It’s going to have advection, because you’re going to be having water move through the atmosphere again, but it’s going to be falling as precipitation. The most common things you’re going to see are evaporation, condensation, and precipitation.

Let’s look at the other ones, too. You’ve got rain falling down and some of it’s going to fall into the water. That’s fine. If it falls onto the ground, then we’re going to have infiltration. Whenever we’ve got this groundwater, there’s going to be subsurface flow. Let’s see what we’re missing.

We’ve got our precipitation falling down. Canopy interception. We’ve got our rain falling over here and we’ve got some little flowers and we’ve got some big trees. When the rain falls on this tree, we have a canopy interception.

The water is being intercepted by the canopy of the tree. Snow melt. Let’s go this way with it. Let’s say we’ve got kind of a hill going on here and you’ve got some mounds of snow. It’s going to start melting and coming down the hill and draining in here.

This is going to be your snow melt. This is the runoff from that snow melt. We discussed infiltration, subsurface flow and your groundwater, evaporation, sublimation (when solid water is going to change to gas without going through a liquid phase).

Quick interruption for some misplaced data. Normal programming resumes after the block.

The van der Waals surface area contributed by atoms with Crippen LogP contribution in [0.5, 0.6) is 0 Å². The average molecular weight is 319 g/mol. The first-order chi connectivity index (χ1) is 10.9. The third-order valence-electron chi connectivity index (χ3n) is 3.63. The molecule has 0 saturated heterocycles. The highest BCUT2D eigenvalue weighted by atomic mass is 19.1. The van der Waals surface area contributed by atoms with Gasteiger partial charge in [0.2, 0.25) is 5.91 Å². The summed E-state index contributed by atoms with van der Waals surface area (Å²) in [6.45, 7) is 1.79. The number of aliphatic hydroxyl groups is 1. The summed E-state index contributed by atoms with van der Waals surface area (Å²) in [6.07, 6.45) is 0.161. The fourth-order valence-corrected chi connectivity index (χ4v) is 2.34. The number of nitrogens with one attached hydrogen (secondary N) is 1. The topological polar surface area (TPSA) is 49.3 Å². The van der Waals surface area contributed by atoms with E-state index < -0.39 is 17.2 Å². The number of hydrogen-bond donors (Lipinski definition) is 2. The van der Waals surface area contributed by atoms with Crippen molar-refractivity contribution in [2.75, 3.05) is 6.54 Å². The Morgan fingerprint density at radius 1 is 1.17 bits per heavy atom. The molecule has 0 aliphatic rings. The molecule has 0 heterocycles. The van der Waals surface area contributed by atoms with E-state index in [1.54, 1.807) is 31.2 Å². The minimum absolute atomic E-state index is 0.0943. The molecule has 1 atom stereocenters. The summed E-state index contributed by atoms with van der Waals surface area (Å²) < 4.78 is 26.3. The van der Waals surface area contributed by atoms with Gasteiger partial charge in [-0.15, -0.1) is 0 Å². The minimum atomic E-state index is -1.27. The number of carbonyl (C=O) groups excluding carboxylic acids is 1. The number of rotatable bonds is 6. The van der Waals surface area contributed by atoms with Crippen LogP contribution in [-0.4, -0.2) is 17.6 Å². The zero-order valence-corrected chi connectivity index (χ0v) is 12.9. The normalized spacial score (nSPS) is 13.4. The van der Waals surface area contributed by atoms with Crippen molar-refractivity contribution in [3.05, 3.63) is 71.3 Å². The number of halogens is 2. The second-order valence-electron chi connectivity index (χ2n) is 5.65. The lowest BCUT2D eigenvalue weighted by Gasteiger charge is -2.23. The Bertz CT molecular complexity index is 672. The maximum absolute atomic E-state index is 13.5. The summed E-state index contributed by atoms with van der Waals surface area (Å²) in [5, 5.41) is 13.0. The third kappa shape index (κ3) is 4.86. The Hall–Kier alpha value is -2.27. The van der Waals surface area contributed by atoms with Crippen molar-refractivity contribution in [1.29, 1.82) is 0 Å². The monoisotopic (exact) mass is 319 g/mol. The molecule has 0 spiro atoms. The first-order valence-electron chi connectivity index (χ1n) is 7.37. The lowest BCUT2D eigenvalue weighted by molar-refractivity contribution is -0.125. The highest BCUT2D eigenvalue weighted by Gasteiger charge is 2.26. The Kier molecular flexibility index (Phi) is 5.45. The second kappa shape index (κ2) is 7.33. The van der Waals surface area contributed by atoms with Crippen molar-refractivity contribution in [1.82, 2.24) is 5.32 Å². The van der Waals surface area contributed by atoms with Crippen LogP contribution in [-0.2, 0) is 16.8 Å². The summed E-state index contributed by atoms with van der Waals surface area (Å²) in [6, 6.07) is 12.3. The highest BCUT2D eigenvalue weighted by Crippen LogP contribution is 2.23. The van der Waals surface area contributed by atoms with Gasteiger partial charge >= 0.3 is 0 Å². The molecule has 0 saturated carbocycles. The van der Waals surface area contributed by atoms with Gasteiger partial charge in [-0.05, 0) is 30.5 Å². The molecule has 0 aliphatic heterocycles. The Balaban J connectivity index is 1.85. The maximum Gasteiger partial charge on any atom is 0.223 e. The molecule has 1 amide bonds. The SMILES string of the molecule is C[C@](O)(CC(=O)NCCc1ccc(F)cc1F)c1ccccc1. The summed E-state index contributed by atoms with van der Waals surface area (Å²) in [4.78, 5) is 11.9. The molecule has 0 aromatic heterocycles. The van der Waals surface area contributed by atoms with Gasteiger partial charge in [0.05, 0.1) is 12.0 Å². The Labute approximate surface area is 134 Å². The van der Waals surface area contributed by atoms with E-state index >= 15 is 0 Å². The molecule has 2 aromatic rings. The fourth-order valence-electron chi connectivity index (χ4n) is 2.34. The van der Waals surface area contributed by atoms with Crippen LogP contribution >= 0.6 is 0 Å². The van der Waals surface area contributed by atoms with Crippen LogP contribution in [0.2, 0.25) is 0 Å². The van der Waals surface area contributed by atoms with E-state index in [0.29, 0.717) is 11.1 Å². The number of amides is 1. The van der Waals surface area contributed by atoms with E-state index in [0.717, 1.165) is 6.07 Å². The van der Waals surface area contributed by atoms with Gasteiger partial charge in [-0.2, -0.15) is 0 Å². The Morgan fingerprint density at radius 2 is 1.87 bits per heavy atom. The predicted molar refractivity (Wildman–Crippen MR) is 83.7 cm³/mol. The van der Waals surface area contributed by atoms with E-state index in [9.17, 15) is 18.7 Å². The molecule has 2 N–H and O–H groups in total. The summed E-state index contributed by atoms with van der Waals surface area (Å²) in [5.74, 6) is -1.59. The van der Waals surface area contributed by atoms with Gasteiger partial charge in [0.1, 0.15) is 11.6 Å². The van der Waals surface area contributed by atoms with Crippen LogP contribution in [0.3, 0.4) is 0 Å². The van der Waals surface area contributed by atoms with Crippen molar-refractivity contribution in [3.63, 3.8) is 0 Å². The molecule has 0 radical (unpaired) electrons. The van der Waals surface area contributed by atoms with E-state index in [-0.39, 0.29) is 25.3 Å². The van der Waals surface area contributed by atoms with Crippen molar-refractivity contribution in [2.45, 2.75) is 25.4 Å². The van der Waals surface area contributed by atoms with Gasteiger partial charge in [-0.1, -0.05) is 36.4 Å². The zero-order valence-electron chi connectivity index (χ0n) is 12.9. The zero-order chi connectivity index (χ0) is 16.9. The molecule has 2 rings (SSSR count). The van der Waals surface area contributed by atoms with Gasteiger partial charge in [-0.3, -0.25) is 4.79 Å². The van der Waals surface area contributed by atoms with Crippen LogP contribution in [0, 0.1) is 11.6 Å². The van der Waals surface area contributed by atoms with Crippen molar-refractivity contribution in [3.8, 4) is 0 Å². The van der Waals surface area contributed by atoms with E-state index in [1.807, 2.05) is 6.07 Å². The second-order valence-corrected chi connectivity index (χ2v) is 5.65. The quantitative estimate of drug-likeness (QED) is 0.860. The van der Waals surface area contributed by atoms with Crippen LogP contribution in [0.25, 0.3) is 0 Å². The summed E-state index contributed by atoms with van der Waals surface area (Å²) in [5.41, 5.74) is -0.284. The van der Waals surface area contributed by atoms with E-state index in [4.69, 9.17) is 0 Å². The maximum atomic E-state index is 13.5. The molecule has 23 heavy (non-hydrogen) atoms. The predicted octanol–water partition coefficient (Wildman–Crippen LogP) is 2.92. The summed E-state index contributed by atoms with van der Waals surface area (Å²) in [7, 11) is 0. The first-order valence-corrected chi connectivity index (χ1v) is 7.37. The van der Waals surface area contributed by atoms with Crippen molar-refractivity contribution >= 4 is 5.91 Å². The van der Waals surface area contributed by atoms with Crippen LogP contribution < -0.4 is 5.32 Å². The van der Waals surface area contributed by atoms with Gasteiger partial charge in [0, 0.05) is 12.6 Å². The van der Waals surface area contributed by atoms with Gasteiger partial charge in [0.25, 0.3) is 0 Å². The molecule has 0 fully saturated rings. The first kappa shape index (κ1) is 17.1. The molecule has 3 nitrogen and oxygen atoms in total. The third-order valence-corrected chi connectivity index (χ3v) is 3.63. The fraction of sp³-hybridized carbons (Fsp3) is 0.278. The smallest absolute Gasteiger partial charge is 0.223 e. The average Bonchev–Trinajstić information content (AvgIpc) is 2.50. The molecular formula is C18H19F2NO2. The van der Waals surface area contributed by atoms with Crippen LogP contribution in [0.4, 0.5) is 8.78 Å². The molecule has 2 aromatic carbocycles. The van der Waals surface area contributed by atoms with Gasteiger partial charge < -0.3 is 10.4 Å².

You may see some of that here if it gets warm enough and the snow just directly evaporates into the air without actually melting into the liquid form. Some of it may just evaporate into the air. Any that is coming up off the snow, that would be sublimation.

We got evaporation. Advection we talked about. If it’s moving through the atmosphere, that’s your advection. Condensation we’ve got (falling to the earth), and transpiration. Then, when these plants give off water into the atmosphere, you have transpiration.

That covers all the different processes that could be involved in the hydrologic cycle. There are lots of them. The most important ones you want to remember are evaporation, condensation, and precipitation, because they’re the ones you’re going to see most often.

Every other one of these processes is involved in the hydrologic cycle, which is basically just explaining all the different ways that water can move in, on, and above the earth’s surface.



by Mometrix Test Preparation | Last Updated: October 8, 2019